Not every Poetry Day went that well. The ebb and flow of the semester, the ebb and flow student enthusiasm, the absence of caffeine, the approach of more important things like prom, all made for good and bad days. My role evolved also. I found that it helped to ask clarifying questions and force students to refine their thinking when they were oh-so-close to a gem of an idea, but might be missing a critical element. Then there were the times when, despite their best efforts, they simply missed the meaning entirely, and I’d have to force them, as a class, to go back to the poem, look more closely, think again. We jokingly established a part of the classroom that we labeled as “left field” where we figuratively sent students whose interpretations had flown so far off track that I had to call them on it. In fact, it became part of our lexicon. Students would sometimes begin their explanation of a difficult passage with, “This may be out in left field, but I think…” I absolutely loved them for that.
My most memorable Poetry Day moment came when one of my student’s had chosen Deborah Pope’s agonizingly painful and beautiful poem, “Getting Through.”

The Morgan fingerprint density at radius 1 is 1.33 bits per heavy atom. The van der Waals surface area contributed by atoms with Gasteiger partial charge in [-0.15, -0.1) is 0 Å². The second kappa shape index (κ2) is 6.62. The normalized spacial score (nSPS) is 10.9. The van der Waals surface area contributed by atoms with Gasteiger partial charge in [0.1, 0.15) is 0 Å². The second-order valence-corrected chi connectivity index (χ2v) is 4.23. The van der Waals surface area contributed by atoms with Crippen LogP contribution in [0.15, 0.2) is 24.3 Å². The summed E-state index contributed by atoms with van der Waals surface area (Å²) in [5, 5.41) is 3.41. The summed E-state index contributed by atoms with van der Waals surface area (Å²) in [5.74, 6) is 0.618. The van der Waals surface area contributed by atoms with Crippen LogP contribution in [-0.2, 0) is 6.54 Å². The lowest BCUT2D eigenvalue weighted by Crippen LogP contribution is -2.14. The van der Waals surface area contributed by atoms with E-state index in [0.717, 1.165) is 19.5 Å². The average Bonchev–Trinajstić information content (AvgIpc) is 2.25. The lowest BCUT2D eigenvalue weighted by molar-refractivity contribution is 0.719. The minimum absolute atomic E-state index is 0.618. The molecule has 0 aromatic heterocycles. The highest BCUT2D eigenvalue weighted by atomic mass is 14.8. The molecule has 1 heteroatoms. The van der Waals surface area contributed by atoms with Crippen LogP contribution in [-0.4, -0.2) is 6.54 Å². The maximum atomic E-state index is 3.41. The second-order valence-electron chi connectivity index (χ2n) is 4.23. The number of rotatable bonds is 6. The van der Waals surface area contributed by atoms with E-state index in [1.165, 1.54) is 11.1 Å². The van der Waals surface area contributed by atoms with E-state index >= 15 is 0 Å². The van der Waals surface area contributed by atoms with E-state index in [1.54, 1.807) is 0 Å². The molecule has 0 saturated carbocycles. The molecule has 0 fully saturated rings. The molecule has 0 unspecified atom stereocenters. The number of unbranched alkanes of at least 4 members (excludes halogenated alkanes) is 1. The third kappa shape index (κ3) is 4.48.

Like a car stuck in gear,
a chicken too stupid to tell
its head is gone,
or sound ratcheting on
long after the film
has jumped the reel,
or a phone
ringing and ringing
in the house they have all
moved away from,
through rooms where dust
is a deepening skin,
and the locks unneeded,
so I go on loving you,
my heart blundering on,
a muscle spilling out
what is no longer wanted
and my words hurtling past,
like a train off its track
toward a boarded-up station,
closed for years,
like some last speaker
of a beautiful language
no one else can hear.
I remember the discussion leader reading the poem aloud and nearly 40 kids staring at the text with no idea of what to say. I suggested the leader read it aloud once more, which we did quite often when confronted with a challenging poem.
The silence continued until suddenly Sarah, a thoughtful and sensitive young woman, gasped as she internalized the sadness and the pain of the poem. In that one moment, she had grasped the whole poem with it’s string of vivid similes, each becoming more detailed, that described the speaker’s devastating sense of loss and hopelessness. Once she gave the class the key, the images suddenly made sense, and the class piled on with an appreciation of the beauty of the language and the universality of the experience of loss.
I truly loved poetry on that particular day. Sarah’s gasp, her identification with the pain of the speaker, spoke to everything that I find to be important about poetry. The poet that can distill the human experience, can craft the perfect metaphor, provides a human connection that helps us to defy loneliness and isolation. They are magicians. They create the connection that tells us that, even in our worst moments, we are not alone.